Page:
The most typical Polish dish and loved by all people in Poland must be by far: Pierogi. This Italian ravioli lookalike of dough, filled with meat, mushroom, cabbage or anything you like mixture tastes deliciously and is served in every Polish styled restaurant. We spent a few hours on a saturday morning being drilled by chef Michał Piosik in the ways of the Polish pierogi.
Not every building in Warsaw has been razed to the ground during WWII. The narrow Próżna street is the only street of the Jewish ghetto whose both sides survived the war. In one of the historic buildings, currently being renovated, you will find a tiny and cozy café named, surprisingly, Café Próżna.
Poland was once home of the largest Jewish community of the world, but the holocaust had a devastating impact on the lives of many Jews. Polin aims to honor those who died, by remembering how they lived and showing the rich civilization they created in the past thousand years. A highly recommended visit.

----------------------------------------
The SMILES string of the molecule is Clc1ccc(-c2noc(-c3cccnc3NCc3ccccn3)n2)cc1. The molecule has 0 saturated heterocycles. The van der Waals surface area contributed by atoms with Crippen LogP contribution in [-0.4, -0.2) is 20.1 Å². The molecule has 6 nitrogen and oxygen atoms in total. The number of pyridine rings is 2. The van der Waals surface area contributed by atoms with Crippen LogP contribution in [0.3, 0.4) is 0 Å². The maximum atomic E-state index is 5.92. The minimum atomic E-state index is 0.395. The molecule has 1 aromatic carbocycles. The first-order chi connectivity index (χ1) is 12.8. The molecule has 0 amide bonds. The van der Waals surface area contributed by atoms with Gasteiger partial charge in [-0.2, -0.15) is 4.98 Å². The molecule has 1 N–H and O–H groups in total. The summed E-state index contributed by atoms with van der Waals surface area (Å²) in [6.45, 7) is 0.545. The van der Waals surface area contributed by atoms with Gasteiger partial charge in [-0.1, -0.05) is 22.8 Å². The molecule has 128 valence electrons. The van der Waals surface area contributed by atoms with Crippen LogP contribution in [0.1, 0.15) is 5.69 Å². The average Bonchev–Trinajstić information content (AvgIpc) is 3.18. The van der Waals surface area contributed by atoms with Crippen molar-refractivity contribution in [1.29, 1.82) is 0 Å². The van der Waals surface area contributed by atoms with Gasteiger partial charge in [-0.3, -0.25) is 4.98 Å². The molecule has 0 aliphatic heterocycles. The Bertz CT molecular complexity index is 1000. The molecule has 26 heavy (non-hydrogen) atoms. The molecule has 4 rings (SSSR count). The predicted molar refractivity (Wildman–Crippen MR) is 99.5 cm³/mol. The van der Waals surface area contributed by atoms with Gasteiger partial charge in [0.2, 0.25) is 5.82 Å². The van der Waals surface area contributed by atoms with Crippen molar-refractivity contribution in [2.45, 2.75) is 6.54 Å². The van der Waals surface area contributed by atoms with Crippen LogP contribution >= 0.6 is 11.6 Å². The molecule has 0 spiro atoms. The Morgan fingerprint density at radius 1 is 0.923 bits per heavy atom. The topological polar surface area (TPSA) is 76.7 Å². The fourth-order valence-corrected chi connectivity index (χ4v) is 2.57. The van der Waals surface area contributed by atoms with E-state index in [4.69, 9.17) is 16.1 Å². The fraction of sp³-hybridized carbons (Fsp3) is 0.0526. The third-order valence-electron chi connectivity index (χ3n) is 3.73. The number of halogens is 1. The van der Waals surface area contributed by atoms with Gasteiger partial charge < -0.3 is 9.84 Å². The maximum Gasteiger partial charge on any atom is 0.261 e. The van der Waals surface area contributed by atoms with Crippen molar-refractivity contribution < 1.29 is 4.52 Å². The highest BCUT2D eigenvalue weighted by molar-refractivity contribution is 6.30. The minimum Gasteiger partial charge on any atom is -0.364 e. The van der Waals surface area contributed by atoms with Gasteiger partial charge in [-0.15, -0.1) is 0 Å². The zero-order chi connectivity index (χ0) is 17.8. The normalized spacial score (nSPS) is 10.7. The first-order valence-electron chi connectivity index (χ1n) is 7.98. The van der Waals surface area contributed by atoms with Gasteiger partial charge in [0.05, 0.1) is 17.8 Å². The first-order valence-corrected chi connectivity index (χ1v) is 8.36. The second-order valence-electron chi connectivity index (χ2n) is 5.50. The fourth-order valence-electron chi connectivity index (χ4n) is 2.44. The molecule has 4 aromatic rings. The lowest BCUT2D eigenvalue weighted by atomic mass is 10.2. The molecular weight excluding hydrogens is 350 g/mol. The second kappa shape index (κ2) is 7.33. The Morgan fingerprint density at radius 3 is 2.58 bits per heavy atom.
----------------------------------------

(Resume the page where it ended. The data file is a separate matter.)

Christmas in Warsaw! Read all about the Polish Christmas traditions, a typical Christmas dinner and the illumination of the old town.
Just behind the busy Nowy Świat, in a quiet, little dead-end street called Gałczyńskiego, you can find Wrzenie Świata. This nice and cozy café offers great drinks and small bites, but is actually a bookstore. Wherever you decide to take a seat, you will always end up next to a bookshelf. Unless it is summer of course, then the best place is outside on the terrace.
Every trip to Warsaw should start with a visit to the Warsaw Rising Museum. Many people have heard or read in their guidebooks that Warsaw was completely destroyed during the second world war. A visit to this museum brings this notion to life.